"For those who would learn to siesta well, I advise taking a cat as a teacher," German photographer Hans W. Silvester writes in this book's preface. And anybody who has ever owned a cat knows that he has a point: Cats sleep up to 17 hours a day, preserving their energy for the moments when it is really needed – even if they live in an environment where they never need to hunt (there's still that all-important playing, after all!); and even if a cat's sleep is never so deep that it can't be stirred at a moment's notice (hence the term "cat nap"). While cats may change their sleeping places several times a day, they will always choose a spot that affords them equal measures of comfort and protection: warmth and soft ground or soft bedding, but also shelter from the wind and from unwanted intruders.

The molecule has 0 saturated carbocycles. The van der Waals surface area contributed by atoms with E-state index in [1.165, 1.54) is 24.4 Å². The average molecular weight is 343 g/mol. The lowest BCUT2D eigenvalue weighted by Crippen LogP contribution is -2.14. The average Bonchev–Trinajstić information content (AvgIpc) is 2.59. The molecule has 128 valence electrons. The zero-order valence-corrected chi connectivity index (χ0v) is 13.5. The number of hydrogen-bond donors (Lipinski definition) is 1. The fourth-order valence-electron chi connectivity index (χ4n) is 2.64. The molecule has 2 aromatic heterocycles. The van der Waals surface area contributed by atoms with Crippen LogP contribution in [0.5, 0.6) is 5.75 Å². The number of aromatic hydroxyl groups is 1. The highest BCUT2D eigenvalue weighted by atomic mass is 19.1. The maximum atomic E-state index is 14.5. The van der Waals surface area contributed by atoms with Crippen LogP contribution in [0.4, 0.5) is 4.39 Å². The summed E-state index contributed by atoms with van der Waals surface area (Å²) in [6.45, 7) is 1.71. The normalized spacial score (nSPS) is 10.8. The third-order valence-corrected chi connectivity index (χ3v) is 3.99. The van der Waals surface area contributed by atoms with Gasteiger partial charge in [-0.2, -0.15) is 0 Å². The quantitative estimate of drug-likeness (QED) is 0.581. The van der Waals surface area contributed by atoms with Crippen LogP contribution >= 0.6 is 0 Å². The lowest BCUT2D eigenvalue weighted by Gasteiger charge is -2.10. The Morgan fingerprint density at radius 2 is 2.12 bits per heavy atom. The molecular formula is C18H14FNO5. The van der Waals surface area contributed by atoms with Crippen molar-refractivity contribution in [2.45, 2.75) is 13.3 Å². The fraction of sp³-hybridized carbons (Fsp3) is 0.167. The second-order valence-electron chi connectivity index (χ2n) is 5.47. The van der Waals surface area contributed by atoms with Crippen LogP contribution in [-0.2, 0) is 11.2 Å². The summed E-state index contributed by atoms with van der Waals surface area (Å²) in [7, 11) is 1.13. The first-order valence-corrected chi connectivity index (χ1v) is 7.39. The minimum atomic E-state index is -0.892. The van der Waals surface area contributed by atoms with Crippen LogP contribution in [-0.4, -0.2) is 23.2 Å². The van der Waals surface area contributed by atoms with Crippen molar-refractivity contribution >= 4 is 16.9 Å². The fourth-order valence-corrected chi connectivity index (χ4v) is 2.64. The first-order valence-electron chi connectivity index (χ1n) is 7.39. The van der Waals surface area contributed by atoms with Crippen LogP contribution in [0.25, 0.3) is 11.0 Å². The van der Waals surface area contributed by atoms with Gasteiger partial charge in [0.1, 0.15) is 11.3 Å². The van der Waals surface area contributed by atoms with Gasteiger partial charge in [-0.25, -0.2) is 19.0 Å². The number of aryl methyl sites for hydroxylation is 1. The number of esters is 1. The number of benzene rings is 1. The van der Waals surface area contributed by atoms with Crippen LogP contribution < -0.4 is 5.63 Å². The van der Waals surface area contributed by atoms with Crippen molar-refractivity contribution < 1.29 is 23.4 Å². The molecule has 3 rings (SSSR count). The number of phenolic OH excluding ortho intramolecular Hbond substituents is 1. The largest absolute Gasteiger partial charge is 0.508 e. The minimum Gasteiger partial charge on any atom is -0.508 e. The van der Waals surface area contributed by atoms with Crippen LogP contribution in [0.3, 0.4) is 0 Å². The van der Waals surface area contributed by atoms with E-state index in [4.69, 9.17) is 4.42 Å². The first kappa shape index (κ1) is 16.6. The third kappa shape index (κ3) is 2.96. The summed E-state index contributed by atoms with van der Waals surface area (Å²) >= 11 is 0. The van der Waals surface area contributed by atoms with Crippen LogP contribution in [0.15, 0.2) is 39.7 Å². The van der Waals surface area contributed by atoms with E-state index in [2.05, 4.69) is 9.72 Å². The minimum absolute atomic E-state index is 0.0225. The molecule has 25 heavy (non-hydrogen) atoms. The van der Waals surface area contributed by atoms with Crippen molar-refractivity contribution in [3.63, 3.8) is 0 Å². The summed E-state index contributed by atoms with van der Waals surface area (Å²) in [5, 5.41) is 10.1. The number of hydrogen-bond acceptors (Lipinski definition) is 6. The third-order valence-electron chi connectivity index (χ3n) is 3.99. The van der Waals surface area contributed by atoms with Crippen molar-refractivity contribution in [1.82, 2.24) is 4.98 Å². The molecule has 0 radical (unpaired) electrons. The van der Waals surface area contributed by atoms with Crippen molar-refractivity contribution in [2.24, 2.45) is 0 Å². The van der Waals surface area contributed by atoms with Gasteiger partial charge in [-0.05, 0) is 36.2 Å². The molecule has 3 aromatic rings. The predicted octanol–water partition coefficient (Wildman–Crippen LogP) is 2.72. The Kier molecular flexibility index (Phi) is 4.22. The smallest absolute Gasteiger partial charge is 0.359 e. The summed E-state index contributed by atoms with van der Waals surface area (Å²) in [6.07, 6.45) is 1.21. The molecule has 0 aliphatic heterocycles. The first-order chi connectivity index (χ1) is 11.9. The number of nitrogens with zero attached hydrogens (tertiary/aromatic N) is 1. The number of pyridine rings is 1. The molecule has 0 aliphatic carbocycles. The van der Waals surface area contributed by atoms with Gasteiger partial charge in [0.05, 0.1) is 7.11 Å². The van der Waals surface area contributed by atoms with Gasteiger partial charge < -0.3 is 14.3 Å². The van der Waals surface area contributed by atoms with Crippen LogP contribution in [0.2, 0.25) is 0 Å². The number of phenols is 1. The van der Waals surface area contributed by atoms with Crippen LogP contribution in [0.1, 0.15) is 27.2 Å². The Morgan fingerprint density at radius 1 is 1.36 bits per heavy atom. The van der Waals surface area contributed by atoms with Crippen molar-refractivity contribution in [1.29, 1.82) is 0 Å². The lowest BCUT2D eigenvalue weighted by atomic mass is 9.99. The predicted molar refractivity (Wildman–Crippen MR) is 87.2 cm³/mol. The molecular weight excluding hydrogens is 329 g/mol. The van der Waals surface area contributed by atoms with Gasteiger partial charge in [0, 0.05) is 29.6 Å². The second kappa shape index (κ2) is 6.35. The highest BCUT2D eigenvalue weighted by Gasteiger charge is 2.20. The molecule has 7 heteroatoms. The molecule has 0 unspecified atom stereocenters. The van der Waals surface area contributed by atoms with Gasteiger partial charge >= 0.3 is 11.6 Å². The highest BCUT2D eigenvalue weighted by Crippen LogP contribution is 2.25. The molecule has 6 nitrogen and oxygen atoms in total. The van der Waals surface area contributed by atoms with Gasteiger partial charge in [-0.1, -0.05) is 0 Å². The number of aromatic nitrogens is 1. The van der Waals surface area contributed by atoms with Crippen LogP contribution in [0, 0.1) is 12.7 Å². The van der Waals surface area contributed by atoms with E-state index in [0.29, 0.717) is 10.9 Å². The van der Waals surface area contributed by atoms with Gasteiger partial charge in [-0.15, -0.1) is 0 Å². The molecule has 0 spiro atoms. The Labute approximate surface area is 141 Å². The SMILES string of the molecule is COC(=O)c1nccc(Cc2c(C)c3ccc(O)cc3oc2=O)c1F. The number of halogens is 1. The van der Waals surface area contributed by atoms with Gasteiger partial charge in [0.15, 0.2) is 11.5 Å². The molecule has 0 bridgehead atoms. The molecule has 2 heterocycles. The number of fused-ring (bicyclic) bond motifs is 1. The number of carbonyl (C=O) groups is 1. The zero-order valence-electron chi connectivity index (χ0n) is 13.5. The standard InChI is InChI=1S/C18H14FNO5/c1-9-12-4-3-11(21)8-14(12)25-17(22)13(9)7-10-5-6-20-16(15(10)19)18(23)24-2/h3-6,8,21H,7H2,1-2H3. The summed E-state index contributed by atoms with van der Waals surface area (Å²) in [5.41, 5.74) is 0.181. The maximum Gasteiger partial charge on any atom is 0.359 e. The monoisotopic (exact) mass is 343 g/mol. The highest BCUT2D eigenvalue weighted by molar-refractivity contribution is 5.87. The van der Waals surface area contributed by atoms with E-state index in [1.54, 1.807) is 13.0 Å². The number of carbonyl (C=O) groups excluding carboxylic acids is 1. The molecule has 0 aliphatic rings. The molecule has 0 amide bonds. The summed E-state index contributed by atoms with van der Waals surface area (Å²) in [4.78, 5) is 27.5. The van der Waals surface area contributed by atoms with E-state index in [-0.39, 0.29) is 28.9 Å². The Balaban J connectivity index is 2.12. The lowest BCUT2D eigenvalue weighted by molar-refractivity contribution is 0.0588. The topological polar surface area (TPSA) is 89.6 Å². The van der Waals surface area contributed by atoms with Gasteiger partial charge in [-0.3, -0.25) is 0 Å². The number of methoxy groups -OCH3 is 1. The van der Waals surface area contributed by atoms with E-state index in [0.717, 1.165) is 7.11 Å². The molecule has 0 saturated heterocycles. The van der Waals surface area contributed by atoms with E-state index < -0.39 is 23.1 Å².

Silvester is a well-known photo journalist with an established track record for environmentally sensitive reporting (including, inter alia, a widely publicized report on the destruction of the Amazonian jungle). Cats have been a part of his life for well over 40 years; and his love and intimate knowledge of his subject is quite obvious from the photos in this magnificent coffee table book, originally published in France under the title "Sieste et Tendresse" ("Siesta and Tenderness"). Although based in the Provence, for this project he traveled to the Greek Cyclades Islands, where cats are virtually omnipresent: unlike their domesticated brothers and sisters elsewhere, carefree outdoor dwellers who may or may not be attached to a human family; nor, however, exclusively scrawny back-alley bags of bones.